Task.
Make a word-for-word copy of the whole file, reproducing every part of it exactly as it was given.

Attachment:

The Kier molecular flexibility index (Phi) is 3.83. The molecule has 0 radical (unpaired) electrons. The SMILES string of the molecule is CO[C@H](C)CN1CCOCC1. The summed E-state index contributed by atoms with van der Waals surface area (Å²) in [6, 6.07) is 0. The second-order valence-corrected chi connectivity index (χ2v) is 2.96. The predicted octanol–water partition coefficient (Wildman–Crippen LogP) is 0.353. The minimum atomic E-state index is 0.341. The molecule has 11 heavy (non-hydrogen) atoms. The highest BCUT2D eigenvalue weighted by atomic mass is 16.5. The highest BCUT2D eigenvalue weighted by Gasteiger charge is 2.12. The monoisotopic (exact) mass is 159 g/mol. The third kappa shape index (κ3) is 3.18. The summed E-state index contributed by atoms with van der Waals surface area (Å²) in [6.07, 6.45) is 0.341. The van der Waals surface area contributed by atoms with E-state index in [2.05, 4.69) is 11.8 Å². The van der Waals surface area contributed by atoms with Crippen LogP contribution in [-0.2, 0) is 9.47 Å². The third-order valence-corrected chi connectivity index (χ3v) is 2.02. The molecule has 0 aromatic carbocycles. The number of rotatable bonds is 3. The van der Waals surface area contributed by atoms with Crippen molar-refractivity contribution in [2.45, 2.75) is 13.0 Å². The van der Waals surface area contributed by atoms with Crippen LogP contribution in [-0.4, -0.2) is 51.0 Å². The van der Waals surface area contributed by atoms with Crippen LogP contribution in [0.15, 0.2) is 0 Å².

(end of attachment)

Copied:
The Kier molecular flexibility index (Phi) is 3.83. The molecule has 0 radical (unpaired) electrons. The SMILES string of the molecule is CO[C@H](C)CN1CCOCC1. The summed E-state index contributed by atoms with van der Waals surface area (Å²) in [6, 6.07) is 0. The second-order valence-corrected chi connectivity index (χ2v) is 2.96. The predicted octanol–water partition coefficient (Wildman–Crippen LogP) is 0.353. The minimum atomic E-state index is 0.341. The molecule has 11 heavy (non-hydrogen) atoms. The highest BCUT2D eigenvalue weighted by atomic mass is 16.5. The highest BCUT2D eigenvalue weighted by Gasteiger charge is 2.12. The monoisotopic (exact) mass is 159 g/mol. The third kappa shape index (κ3) is 3.18. The summed E-state index contributed by atoms with van der Waals surface area (Å²) in [6.07, 6.45) is 0.341. The van der Waals surface area contributed by atoms with E-state index in [2.05, 4.69) is 11.8 Å². The van der Waals surface area contributed by atoms with Crippen LogP contribution in [-0.2, 0) is 9.47 Å². The third-order valence-corrected chi connectivity index (χ3v) is 2.02. The molecule has 0 aromatic carbocycles. The number of rotatable bonds is 3. The van der Waals surface area contributed by atoms with Crippen molar-refractivity contribution in [2.45, 2.75) is 13.0 Å². The van der Waals surface area contributed by atoms with Crippen LogP contribution in [-0.4, -0.2) is 51.0 Å². The van der Waals surface area contributed by atoms with Crippen LogP contribution in [0.15, 0.2) is 0 Å².